In the 1970s, the mole took the form of high inflation and stagnation. In the 1980s, high interest rates and big budget deficits that reared their heads. In the 1990s, regional or one-sector investment bubbles triggered emergency easing of interest rates by the Federal Reserve. Finally, reacting to deflation fears following the bursting of the dot-com stock-market bubble, the Greenspan Fed pushed the federal-funds rate down to 1% or less and kept it there for far too long.
This brought forth the Mount Everest of bubbles, a boom in U.S. residential real estate derivatives that spread all over the world. When credit-worthy investors and firms can borrow money for virtually nothing and aggressively leverage their investments in a market that seems headed in only one direction, no force on earth—not even an Obama-appointed regulator—is going to stop them from making that bet.
Now Ben Bernanke's Fed is repeating recent patterns of keeping interest rates too low for too long, creating new bubbles and risking a whack-a-mole encore: 1970s-style stagflation. Before that happens, we need to lead the world back to the monetary system that worked better than any other—and, moreover, the one most appropriate for a global economy that is integrating about as rapidly as it was in 1900.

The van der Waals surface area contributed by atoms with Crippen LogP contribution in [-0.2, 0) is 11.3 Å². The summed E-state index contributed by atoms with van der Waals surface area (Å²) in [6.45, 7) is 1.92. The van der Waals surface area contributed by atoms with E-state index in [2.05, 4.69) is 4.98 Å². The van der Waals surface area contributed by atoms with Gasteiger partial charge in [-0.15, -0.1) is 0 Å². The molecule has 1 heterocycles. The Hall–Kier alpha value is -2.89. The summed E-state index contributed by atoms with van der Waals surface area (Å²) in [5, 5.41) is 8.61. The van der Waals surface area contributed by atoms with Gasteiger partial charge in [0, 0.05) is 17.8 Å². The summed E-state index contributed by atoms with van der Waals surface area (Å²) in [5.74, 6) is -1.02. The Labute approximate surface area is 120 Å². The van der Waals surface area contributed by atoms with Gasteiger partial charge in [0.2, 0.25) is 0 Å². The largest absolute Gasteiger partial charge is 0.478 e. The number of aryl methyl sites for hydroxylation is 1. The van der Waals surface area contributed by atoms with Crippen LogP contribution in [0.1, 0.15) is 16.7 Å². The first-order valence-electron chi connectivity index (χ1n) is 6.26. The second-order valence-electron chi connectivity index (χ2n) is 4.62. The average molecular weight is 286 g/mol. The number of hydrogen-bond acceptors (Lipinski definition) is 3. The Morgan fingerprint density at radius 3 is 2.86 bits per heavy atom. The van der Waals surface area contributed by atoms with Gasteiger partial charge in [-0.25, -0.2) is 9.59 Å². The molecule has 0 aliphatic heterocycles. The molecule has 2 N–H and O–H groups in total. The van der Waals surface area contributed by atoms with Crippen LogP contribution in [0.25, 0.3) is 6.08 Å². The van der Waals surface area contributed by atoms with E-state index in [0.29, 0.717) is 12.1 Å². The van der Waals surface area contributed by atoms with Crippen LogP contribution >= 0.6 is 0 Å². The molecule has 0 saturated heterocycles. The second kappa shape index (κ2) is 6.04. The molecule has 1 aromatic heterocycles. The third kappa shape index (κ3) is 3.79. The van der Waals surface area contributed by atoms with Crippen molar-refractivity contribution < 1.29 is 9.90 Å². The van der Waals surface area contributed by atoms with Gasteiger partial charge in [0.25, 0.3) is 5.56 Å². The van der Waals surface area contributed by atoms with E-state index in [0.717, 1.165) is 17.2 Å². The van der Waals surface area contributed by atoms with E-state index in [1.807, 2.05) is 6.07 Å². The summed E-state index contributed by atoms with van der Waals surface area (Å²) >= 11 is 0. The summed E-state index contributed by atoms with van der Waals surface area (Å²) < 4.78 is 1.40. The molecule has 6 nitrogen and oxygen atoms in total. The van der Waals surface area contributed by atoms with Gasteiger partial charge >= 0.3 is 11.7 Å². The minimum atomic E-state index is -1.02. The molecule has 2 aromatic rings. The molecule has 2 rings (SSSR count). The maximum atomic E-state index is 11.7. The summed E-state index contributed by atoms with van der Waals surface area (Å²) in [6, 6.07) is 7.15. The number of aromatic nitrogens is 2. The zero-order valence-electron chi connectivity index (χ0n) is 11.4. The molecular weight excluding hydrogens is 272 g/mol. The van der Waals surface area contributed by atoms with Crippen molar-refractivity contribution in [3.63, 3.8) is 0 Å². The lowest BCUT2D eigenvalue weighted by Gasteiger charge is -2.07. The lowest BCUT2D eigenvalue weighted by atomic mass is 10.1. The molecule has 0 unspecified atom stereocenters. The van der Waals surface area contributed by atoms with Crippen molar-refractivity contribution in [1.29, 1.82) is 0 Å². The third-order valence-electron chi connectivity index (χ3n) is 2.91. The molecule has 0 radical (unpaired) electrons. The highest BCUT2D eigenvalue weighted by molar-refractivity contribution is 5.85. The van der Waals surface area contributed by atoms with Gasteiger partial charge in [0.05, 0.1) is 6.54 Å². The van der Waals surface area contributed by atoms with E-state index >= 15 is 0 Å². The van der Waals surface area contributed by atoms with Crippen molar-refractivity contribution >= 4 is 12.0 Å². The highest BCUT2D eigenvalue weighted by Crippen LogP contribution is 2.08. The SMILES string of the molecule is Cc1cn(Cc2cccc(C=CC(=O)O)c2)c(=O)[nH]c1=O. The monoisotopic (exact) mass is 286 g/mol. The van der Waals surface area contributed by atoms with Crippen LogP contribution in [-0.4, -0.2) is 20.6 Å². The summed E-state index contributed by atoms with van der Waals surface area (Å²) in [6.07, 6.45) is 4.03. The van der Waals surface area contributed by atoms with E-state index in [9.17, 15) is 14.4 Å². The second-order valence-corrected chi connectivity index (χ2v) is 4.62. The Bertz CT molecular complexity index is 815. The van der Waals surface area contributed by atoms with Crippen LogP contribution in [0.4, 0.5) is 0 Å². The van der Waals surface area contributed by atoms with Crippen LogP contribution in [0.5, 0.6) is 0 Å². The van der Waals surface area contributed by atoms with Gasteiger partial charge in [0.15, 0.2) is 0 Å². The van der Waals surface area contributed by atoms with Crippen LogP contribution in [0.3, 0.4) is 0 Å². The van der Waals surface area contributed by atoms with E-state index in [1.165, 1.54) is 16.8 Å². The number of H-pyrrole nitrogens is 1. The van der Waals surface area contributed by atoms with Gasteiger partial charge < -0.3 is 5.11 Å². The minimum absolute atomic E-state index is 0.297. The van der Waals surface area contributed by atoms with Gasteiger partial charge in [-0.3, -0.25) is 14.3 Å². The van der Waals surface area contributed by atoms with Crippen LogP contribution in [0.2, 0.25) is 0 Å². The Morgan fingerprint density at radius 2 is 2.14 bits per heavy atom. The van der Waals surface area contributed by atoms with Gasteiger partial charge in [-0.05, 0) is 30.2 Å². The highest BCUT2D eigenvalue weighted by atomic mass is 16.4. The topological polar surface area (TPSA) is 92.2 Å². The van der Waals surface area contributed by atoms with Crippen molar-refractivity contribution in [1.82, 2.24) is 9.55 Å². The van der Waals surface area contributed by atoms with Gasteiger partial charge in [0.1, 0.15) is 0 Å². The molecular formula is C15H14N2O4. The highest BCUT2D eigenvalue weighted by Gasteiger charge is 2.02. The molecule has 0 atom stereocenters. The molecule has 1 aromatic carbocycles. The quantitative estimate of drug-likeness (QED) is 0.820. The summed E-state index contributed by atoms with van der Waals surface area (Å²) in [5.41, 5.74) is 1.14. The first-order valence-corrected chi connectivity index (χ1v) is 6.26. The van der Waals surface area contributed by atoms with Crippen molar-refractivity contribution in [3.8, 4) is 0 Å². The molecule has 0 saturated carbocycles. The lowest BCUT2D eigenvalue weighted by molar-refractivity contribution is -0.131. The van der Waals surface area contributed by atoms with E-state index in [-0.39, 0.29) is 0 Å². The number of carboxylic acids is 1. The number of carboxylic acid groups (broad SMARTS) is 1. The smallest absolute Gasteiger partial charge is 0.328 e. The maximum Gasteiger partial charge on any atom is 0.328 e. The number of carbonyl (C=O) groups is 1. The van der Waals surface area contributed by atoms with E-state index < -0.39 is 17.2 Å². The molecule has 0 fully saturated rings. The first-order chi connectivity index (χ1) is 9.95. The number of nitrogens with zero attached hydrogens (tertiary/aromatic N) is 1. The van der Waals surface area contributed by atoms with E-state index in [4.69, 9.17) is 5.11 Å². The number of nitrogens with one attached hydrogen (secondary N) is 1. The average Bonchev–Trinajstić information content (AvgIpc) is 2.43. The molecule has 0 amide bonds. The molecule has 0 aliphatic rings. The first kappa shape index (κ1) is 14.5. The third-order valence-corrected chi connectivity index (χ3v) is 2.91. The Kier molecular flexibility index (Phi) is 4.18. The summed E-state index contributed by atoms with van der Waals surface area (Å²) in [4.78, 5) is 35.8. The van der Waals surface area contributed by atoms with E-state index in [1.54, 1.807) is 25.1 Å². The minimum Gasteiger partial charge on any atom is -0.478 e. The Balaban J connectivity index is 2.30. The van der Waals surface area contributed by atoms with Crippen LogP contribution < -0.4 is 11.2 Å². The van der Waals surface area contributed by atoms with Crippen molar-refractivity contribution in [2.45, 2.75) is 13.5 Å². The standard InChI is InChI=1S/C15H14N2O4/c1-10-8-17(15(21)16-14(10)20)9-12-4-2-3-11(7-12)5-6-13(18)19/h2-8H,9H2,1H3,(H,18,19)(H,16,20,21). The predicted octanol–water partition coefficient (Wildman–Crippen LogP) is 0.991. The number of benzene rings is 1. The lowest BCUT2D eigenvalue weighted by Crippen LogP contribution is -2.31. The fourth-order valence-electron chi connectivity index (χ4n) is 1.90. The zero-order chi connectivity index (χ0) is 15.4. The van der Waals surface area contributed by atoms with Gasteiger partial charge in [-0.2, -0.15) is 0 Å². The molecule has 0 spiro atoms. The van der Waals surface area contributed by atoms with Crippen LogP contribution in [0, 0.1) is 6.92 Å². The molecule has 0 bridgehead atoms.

Unfortunately, as the EU has hinted, a gold standard isn't feasible when governments are used to deficit spending. If the United States can be compared to Greece, then a United States on the gold standard can be compared to present-day Greece. It looks to me like the U.S. won't be ready for a gold standard unless the U.S. government racks up surpluses. Given the entitlements crisis, that's all-but impossible without restructuring.